Toastmasters PM2-2 Evaluation and Feedback (Speech 2)

This was the second speech of this pathway project. It was based on the first speech but improved with feedback from the evaluator.

How the Pandemic Has Transformed Me

“Jason, any plan for the weekend? Wanna try this new barbecue place?”

“No thanks. I’ll just stay at home.”

“Jason, do you want to go hiking at Bukit Timah during the holidays?”

“No thanks. I’ll just stay at home.”

“Jason, how about coming to my place to play Nintendo Switch together?”

“No thanks. I’ll just stay at home.”

Home, in fact, was nothing more than a tiny little room at UTown no more than 10 square metres of area, with a desk, a bed, a closet, and a window that could only be half-opened. After housing this generous amount of furniture, it hardly had enough space for my yoga mat. Every afternoon, the sun heated the room up through the window, and, having no air conditioner, I had to push the limit of the fan to keep the heat on a tolerable level.

Yet I enjoyed staying at this tiny, shabby, isolated home. No barbecue was more delicious than a pack of potato chips on my desk which I could enjoy without having to pretend to care about others' babbling. No Bukit Timah was better than my yoga mat which allowed me to relax or exercise at will without any pressure from others. No other home was more comfortable than mine where I could freely choose whatever games I liked to play, whatever music I liked to listen to, whatever book I liked to read… Of course, It was not exactly true that I stayed at home all the time. I still went to the NTUC for grocery every two weeks and got a haircut every month. But that was about it. There were times when I felt lonely, but when that happened, I would think to myself, “well, I am a PhD student who is supposed to bear the burden of loneliness and conduct independent research after all!”

This was the mindset I brought with myself into the pandemic. As a result, in the beginning of the circuit breaker lockdown, I smugly thought that I would cope with it well. I would even use it to my advantage, wouldn’t I, because now I could avoid going out without ever needing to find excuses. No matter how chaotic and dangerous the outside world was, I would always have this haven, this paradise to myself! Never did I expect that it’d very soon become a prison, a purgatory.

It was 11, a typical morning under the lockdown. I was just up and madly digging through my messy closet, disgruntled at how fast I had run out of clean clothes. It didn’t take long before I had to admit defeat. After throwing on a smelly T-shirt I had worn the day before, I rushed out of my room with a basket of smellier ones, slamming the door behind me. Just as I was relieved to find the lift empty and anxious to execute my laundry plan stealthily without any embarrassing encounter, I suddenly realised, to my horror, that I had forgotten to take the detergent! When I finally finished feeding the laundry machine, seated myself at my desk, woke up my laptop and went to the part of my research project where I had been stuck for days, drowsiness immediately overwhelmed me and drove me to the bed just 1 metre away. But no sooner had I lied down, than a horrible panic chased me back to the desk. I need to work! But in less than a minute, I again found myself too sleepy to work, and had to creep back to the bed. Weeks into the lockdown, I started yearning for its end, for the day I could go back to the lab, for a walk with a friend, a bite at a restaurant, a trip to a new place.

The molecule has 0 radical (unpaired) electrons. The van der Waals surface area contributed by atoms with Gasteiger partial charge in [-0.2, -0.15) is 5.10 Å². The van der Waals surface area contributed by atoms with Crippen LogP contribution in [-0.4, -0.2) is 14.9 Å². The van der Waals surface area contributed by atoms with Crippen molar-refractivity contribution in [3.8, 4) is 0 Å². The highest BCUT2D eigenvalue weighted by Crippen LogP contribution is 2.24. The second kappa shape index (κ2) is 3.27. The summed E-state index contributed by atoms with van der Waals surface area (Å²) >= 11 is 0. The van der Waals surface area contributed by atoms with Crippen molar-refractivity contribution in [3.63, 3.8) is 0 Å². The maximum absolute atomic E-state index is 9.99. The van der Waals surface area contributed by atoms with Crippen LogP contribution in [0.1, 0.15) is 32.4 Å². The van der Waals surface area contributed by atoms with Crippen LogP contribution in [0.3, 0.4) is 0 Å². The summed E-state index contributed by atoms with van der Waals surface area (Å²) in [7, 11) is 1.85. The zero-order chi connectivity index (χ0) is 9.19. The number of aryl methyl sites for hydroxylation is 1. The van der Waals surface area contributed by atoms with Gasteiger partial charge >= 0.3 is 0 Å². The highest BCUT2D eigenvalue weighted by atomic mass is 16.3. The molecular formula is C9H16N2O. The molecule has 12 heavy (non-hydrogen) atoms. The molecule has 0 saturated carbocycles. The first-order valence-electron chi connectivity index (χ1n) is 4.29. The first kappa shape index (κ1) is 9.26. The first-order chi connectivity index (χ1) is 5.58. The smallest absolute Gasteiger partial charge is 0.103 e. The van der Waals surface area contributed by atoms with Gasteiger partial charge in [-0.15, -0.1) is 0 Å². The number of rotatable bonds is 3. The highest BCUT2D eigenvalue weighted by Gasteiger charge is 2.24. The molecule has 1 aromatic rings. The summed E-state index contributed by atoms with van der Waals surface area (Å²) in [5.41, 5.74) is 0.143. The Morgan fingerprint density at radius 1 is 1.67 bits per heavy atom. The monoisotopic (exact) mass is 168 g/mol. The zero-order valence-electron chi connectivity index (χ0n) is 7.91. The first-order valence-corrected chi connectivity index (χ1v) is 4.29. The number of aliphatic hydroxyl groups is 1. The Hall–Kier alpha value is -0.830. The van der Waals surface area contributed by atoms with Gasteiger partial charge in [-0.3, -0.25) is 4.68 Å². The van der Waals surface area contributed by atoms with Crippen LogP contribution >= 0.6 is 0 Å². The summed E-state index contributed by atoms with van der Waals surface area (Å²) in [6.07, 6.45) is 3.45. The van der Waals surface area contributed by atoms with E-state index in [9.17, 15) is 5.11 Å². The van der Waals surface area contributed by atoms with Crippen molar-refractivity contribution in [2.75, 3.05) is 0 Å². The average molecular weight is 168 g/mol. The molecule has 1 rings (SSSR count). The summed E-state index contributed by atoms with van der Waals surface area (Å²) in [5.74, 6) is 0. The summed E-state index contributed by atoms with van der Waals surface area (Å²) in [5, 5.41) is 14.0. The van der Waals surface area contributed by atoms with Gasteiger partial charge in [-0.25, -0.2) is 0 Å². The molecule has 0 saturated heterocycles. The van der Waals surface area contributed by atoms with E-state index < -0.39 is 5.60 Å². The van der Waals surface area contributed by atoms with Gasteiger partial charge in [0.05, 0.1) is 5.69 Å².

Luckily for me, the restrictions soon started to ease, and things have changed a lot. Now I go to my lab almost every day not because my work requires me to do so, but because I want to spend more time with friends rather than alone. I have moved out of UTown and started cycling between the lab and my flat, just for some time to exercise my legs, breathe fresh air and view the city. I also started playing squash, a sport I had only seen on TV before. If somebody asks me about my weekend plan now, I would most probably say that I am going hiking or cycling in a new place, just to enjoy the freedom of roaming around.

The pandemic certainly isn’t over, but I’ve found how I could keep myself healthier, happier and more efficient by having more of going out, more social activities, and less isolation.

Pandemic. Horrible, isn’t it? It has threatened so many things in our life: our health, connections, study, work. But to me, it is no less a transformative force than a destructive one. Through its powerful threat, it teaches me to spot the gems that I have never recognised and to cherish the good things I have always taken for granted. It is in such change of views that when I look back, I find myself transformed and grown during this difficult time.